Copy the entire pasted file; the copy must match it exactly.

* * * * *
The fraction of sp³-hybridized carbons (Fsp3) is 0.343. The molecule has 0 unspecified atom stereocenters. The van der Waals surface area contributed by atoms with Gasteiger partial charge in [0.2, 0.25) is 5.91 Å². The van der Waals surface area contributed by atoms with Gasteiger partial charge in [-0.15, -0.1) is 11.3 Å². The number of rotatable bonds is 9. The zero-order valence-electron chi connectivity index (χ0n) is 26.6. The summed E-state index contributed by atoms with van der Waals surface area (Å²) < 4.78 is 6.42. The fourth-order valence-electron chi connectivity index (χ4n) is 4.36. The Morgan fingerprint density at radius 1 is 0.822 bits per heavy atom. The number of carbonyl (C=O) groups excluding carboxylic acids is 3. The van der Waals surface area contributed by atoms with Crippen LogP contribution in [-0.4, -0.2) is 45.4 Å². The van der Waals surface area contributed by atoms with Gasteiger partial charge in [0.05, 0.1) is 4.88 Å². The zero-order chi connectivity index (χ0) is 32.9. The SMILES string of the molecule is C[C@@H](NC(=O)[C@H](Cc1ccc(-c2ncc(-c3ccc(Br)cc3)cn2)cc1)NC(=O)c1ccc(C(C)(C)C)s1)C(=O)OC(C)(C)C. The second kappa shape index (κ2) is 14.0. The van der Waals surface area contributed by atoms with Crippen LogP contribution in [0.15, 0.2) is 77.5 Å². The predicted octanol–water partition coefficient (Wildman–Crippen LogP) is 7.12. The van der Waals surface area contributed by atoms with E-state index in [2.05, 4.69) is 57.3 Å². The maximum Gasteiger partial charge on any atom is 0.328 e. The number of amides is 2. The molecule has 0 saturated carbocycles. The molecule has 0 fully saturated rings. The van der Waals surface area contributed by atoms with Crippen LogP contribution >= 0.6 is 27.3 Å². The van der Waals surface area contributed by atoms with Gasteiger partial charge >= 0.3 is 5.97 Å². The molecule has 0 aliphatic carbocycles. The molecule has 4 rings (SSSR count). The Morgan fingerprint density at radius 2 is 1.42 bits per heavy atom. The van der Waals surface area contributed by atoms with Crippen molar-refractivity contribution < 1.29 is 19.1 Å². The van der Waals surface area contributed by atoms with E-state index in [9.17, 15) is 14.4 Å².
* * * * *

The fraction of sp³-hybridized carbons (Fsp3) is 0.343. The molecule has 0 unspecified atom stereocenters. The van der Waals surface area contributed by atoms with Gasteiger partial charge in [0.2, 0.25) is 5.91 Å². The van der Waals surface area contributed by atoms with Gasteiger partial charge in [-0.15, -0.1) is 11.3 Å². The number of rotatable bonds is 9. The zero-order valence-electron chi connectivity index (χ0n) is 26.6. The summed E-state index contributed by atoms with van der Waals surface area (Å²) < 4.78 is 6.42. The fourth-order valence-electron chi connectivity index (χ4n) is 4.36. The Morgan fingerprint density at radius 1 is 0.822 bits per heavy atom. The number of carbonyl (C=O) groups excluding carboxylic acids is 3. The van der Waals surface area contributed by atoms with Crippen LogP contribution in [-0.4, -0.2) is 45.4 Å². The van der Waals surface area contributed by atoms with Gasteiger partial charge in [0.05, 0.1) is 4.88 Å². The zero-order chi connectivity index (χ0) is 32.9. The SMILES string of the molecule is C[C@@H](NC(=O)[C@H](Cc1ccc(-c2ncc(-c3ccc(Br)cc3)cn2)cc1)NC(=O)c1ccc(C(C)(C)C)s1)C(=O)OC(C)(C)C. The second kappa shape index (κ2) is 14.0. The van der Waals surface area contributed by atoms with Crippen LogP contribution in [0.15, 0.2) is 77.5 Å². The predicted octanol–water partition coefficient (Wildman–Crippen LogP) is 7.12. The van der Waals surface area contributed by atoms with E-state index in [2.05, 4.69) is 57.3 Å². The maximum Gasteiger partial charge on any atom is 0.328 e. The number of amides is 2. The molecule has 0 saturated carbocycles. The molecule has 0 fully saturated rings. The van der Waals surface area contributed by atoms with Crippen LogP contribution >= 0.6 is 27.3 Å². The van der Waals surface area contributed by atoms with Gasteiger partial charge >= 0.3 is 5.97 Å². The molecule has 0 aliphatic carbocycles. The molecule has 4 rings (SSSR count). The Morgan fingerprint density at radius 2 is 1.42 bits per heavy atom. The van der Waals surface area contributed by atoms with Crippen molar-refractivity contribution < 1.29 is 19.1 Å². The van der Waals surface area contributed by atoms with E-state index in [9.17, 15) is 14.4 Å².